Wednesday, September 1, 2010 03:26 PM
The Take
 by Fëanor

Fëanor's (semi-)weekly comic book review post.

This post covers new releases from the week of 8/25, plus a trade paperback from the library. Beware spoilers!

Back issues and old data
Batwoman: Elegy
This is a hardcover collection poppy was good enough to get out of the library for me. It collects material from Detective Comics #854-#860, the first story arc from that book where Batwoman was the main character. The writing is by Greg Rucka and the art is by J.H. Williams III. I reviewed Detective Comics #854 when it originally came out, and I was unimpressed. I dropped the book. But I kept hearing great things about Greg Rucka's Batwoman, and I wondered if maybe I should have given it more of a chance. Well, now I finally have, and I am officially upgrading my initial "unimpressed" reaction to "impressed." Kate Kane is a complex and fascinating character, flawed and broken, with a deep, dark backstory that slowly comes out during the course of this book. Her main enemies throughout are devotees of the religion of crime. But she finds she also has allies among those same devotees - one sect of the religion seeks to help her, while another seeks to destroy her. Both see her as the fulfillment of some sort of prophecy, and Gotham as a kind of Mecca. But the shattering revelation of the true identity of the religion's new leader sends Kate into a tailspin and digs up terrible memories from her past that she thought were buried for good.

What really brings the book to the next level is the wildly imaginative, incredibly beautiful, intricately constructed art of J.H. Williams III (which is made even more impressive thanks to the as-always fantastic colors of Dave Stewart). Seriously, this stuff is like a gauntlet thrown down, challenging every other artist to live up to its brilliance. It takes the traditional format and layout of comic book art, blows it apart, and puts it back together in an entirely new way. Early on I thought the mirroring trick he was using - where he positioned panels and characters in similar locations and poses across from each other on the page - was just a cool thing he was doing for coolness' sake, but later in the book I realized it was also conveying meaning - it was a subtle foreshadowing of the secret at the heart of the story. I mean, that's just crazy brilliant.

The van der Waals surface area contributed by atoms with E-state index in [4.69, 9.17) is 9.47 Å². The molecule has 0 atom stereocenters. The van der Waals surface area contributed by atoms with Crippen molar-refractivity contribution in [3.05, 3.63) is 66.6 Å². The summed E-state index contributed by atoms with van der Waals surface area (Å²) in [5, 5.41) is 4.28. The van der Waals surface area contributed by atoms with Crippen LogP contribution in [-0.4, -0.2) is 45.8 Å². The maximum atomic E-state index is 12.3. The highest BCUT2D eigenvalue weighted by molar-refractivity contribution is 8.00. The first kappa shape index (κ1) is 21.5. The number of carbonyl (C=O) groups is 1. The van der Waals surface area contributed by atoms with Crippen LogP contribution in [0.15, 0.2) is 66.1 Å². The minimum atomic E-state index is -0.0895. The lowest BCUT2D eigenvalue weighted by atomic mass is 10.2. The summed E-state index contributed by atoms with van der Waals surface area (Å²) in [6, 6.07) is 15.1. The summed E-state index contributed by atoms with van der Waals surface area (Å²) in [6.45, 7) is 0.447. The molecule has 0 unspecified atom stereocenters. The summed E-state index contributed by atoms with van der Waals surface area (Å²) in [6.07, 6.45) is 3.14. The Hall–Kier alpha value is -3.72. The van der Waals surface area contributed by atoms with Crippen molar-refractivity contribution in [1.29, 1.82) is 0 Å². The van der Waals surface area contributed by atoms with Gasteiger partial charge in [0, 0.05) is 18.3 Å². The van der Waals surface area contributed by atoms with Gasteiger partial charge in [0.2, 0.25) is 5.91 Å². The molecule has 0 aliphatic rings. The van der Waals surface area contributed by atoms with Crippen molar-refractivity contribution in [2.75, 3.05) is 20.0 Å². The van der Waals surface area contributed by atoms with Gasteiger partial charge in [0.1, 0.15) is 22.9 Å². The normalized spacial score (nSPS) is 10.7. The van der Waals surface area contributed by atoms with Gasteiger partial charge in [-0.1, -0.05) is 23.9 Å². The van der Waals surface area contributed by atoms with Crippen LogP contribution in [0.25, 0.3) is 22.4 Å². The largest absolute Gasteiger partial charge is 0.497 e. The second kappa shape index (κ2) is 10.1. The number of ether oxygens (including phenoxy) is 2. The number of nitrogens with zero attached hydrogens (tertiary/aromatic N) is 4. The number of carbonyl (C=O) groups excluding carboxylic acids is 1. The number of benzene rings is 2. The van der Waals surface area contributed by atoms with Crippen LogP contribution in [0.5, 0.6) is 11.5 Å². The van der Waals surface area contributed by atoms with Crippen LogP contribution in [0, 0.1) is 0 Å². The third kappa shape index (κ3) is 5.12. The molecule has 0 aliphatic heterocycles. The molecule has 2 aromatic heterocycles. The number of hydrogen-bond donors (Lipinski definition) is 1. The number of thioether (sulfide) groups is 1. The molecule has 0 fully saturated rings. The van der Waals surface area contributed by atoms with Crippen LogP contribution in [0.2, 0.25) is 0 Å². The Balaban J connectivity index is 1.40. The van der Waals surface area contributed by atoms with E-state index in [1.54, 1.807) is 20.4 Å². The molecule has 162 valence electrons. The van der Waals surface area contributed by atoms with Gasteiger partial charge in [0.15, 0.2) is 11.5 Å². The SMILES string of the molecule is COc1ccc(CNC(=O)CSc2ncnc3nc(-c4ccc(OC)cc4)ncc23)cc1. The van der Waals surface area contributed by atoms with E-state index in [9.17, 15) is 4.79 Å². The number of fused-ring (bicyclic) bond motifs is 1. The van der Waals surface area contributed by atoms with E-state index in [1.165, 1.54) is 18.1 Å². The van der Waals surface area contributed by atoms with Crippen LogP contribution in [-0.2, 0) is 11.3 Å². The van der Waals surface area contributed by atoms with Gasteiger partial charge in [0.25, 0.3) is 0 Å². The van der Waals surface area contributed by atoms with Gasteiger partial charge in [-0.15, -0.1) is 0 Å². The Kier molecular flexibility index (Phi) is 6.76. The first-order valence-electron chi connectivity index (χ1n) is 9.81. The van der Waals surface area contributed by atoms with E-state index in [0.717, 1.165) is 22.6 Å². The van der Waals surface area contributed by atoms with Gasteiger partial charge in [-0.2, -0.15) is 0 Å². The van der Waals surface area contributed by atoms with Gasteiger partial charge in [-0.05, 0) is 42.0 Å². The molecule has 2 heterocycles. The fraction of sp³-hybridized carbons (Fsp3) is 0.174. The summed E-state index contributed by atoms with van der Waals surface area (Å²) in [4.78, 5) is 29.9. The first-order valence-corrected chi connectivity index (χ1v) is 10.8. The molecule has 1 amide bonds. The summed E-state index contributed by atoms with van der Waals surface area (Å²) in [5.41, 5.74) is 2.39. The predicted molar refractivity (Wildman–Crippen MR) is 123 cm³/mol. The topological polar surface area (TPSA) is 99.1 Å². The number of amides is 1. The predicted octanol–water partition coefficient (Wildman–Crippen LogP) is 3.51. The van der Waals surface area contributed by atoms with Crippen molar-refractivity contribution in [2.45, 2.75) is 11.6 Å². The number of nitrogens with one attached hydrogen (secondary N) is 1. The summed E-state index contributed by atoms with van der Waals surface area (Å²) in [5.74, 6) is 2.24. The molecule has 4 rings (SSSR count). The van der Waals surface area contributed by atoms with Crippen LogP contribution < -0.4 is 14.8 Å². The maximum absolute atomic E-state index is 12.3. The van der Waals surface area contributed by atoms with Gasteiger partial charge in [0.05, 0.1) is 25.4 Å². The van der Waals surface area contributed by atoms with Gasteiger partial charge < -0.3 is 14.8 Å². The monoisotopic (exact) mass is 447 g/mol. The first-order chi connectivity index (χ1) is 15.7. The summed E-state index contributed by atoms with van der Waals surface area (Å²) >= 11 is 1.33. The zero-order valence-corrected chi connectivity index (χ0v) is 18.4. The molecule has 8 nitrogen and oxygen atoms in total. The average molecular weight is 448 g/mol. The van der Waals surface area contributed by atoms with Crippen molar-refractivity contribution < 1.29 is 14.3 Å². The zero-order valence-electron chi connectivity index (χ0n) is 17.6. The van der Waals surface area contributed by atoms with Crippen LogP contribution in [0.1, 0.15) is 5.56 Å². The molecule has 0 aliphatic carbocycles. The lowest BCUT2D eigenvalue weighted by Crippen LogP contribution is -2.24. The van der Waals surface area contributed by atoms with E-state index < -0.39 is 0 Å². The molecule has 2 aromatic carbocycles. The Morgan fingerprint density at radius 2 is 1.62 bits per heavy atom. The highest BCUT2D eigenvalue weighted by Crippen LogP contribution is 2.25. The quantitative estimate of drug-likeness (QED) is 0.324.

I might try to track down the next Batwoman story arc. Some research has revealed that Williams was dropped as artist for that arc, which is a shame, but I'd still be interested to see what happened to Kate next.
Thumbs Up

New releases
Astonishing X-Men #35